Flood-tide below me! Please watch me from face to face.
Clouds of the west! Sun there half an hour high! Please watch me face to face.
I recite these stolen prayers
in wordless sighs,
half-asleep in the passenger seat
of a German car
driven by an Irish girl.
As the backs of my eyelids begin to paint pictures,
the prayers begin to recite themselves.
And I think of you.
Forever asleep in the ghetto of New Jersey,
yet still breathing the wind
as it carries propitious things.
Not just the wind though,
you are also the waters washing over us,
giving back our sweat and tears
so we may expel them again,
and again and again and again.
You are the seeds in the soil,
planting our tomorrows,
as well as the sprouting flora
that colors everything.
The roar of a passing steel truck
prevents me from submitting entirely to slumber.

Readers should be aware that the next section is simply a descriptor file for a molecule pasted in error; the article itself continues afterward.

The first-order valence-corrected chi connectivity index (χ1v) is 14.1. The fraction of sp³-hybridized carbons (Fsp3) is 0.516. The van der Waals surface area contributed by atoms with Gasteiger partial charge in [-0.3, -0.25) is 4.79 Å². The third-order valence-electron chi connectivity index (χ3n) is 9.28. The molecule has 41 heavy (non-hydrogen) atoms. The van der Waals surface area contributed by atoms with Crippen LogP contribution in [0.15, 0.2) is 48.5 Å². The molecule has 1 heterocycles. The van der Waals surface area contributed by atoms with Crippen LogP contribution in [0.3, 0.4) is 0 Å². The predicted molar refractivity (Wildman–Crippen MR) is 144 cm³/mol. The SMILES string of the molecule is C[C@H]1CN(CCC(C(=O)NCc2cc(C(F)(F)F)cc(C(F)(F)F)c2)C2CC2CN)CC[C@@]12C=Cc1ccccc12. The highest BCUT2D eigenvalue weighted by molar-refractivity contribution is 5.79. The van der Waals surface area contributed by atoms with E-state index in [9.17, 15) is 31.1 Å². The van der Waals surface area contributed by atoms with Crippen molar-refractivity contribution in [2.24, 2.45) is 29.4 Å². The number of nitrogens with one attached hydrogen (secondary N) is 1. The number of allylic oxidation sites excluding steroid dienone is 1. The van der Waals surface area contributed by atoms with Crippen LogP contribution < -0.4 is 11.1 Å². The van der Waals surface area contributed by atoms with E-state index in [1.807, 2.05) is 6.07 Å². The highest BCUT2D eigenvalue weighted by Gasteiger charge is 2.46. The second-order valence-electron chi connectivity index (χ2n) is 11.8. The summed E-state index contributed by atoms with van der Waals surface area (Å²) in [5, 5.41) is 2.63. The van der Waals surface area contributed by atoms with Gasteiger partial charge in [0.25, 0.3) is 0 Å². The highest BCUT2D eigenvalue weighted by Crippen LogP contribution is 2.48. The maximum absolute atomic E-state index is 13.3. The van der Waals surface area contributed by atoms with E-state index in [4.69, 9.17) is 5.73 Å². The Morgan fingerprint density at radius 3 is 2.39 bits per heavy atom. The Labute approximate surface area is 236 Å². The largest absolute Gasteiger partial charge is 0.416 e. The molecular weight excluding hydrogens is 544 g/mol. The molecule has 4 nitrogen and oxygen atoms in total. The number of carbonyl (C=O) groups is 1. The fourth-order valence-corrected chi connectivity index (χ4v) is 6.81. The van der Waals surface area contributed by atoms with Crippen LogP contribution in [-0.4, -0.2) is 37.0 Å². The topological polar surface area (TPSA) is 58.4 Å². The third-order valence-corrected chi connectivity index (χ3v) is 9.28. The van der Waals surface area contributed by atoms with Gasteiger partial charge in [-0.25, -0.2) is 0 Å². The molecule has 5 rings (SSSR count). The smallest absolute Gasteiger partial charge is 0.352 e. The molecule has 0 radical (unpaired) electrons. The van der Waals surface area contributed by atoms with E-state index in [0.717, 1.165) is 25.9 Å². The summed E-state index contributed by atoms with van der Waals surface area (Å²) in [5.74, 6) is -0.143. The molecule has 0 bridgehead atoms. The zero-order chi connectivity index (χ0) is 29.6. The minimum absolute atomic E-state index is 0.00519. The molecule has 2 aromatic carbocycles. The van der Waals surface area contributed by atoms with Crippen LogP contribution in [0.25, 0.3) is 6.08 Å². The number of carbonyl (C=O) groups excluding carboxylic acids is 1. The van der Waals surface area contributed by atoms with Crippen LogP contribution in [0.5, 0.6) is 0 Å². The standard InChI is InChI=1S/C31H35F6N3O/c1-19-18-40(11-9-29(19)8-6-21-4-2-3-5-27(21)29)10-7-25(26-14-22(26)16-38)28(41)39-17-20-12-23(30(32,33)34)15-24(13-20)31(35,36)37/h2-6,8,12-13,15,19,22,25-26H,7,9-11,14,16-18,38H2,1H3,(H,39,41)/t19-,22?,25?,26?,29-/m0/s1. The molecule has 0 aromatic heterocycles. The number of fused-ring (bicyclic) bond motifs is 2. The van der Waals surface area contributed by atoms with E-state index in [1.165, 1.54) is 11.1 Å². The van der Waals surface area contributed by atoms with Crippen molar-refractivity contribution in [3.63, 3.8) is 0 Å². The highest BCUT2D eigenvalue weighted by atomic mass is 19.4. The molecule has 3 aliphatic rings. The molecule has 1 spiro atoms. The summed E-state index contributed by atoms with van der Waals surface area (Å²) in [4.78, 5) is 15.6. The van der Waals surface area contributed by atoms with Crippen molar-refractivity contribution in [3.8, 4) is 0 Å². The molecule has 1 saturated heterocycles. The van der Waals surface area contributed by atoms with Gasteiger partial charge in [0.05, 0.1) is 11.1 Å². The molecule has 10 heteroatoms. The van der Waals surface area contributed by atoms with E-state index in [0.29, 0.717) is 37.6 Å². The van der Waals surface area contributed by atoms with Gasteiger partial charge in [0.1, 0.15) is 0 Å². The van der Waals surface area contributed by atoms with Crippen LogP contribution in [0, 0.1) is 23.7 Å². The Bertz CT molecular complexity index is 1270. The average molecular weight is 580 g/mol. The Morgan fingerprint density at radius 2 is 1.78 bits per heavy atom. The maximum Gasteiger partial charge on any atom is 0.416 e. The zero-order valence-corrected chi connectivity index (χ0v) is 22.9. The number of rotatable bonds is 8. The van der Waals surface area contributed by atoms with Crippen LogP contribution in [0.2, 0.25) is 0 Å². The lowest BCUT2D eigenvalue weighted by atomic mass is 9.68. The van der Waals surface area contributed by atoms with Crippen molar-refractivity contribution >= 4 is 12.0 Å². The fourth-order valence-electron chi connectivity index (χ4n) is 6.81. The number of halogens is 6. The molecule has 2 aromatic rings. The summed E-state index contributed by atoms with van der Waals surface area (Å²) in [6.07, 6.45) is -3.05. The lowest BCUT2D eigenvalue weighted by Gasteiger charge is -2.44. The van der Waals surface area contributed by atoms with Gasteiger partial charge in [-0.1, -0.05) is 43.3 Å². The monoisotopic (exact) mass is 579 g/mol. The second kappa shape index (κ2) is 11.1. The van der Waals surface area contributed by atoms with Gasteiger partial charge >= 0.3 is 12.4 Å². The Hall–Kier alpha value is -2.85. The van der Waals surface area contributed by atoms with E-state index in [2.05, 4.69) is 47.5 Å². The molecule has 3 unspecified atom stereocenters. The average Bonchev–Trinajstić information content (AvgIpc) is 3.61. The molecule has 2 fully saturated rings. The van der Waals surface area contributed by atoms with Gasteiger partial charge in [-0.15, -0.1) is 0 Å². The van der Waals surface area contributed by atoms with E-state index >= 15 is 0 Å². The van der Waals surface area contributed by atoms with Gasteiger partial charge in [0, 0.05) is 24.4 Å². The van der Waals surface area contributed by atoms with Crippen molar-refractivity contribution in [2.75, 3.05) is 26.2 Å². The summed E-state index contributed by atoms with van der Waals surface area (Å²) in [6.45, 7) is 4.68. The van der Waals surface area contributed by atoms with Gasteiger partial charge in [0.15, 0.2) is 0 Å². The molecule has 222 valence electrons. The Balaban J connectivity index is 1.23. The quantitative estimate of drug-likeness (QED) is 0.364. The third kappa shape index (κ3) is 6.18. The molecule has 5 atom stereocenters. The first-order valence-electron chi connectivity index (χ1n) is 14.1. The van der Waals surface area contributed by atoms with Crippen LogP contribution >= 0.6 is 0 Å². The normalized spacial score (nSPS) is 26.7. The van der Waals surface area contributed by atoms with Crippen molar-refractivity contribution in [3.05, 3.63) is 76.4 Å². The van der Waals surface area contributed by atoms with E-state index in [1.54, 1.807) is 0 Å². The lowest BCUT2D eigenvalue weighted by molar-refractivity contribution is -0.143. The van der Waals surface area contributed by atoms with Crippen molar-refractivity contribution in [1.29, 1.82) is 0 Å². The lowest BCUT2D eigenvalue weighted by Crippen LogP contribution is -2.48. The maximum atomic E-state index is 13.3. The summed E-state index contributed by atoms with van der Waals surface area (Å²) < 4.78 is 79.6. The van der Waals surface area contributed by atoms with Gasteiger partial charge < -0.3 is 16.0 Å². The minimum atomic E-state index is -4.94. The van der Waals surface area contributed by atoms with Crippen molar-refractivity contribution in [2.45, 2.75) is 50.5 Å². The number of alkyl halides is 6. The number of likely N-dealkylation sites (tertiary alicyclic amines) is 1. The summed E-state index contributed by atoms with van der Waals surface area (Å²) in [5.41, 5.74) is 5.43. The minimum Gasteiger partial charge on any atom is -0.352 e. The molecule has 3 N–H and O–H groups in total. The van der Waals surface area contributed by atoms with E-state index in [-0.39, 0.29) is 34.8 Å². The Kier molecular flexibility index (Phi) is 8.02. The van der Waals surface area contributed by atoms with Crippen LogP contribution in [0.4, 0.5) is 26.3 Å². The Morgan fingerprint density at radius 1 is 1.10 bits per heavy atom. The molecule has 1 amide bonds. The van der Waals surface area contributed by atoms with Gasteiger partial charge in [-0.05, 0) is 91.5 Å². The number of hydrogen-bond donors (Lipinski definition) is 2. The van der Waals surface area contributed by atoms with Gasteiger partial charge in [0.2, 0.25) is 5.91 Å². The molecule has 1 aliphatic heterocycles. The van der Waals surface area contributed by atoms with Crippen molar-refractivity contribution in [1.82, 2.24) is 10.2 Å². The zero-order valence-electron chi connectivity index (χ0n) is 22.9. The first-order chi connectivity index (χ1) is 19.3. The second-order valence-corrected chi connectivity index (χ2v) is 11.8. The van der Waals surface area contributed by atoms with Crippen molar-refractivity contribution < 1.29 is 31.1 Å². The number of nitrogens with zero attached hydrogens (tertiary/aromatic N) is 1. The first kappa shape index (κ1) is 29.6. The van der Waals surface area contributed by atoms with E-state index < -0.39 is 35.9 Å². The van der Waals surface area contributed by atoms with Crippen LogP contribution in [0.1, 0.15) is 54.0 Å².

And, again, I think of you.
For, you are the skyscrapers that reach so high
they must see through heaven’s gate.
You are the golden banks and the graying welfare offices;
the five-star restaurants and the soup kitchens.
You are the products of progress
and the parts that question the rigidity of its direction.
The Irish-American girl shifts lanes gracelessly,
but with purpose, stirring me in my seat.
And, of course, I think of you.
You, like me, are both here and not here.
Both you and not you:
a statue made of gas;
a sun-warped stencil;
a temporary tattoo;
a palimpsest, illegible from use.
You, like me, are a broken mirror
reflecting and disfiguring everything and nothing.
Not yet asleep, but never fully awake, I give up the dream of rest and continue
blindly furnishing my parts towards eternity.
Daniel Pieczkolon currently lives in Philadelphia where he teaches English at Arcadia University and edits Deviant Philly.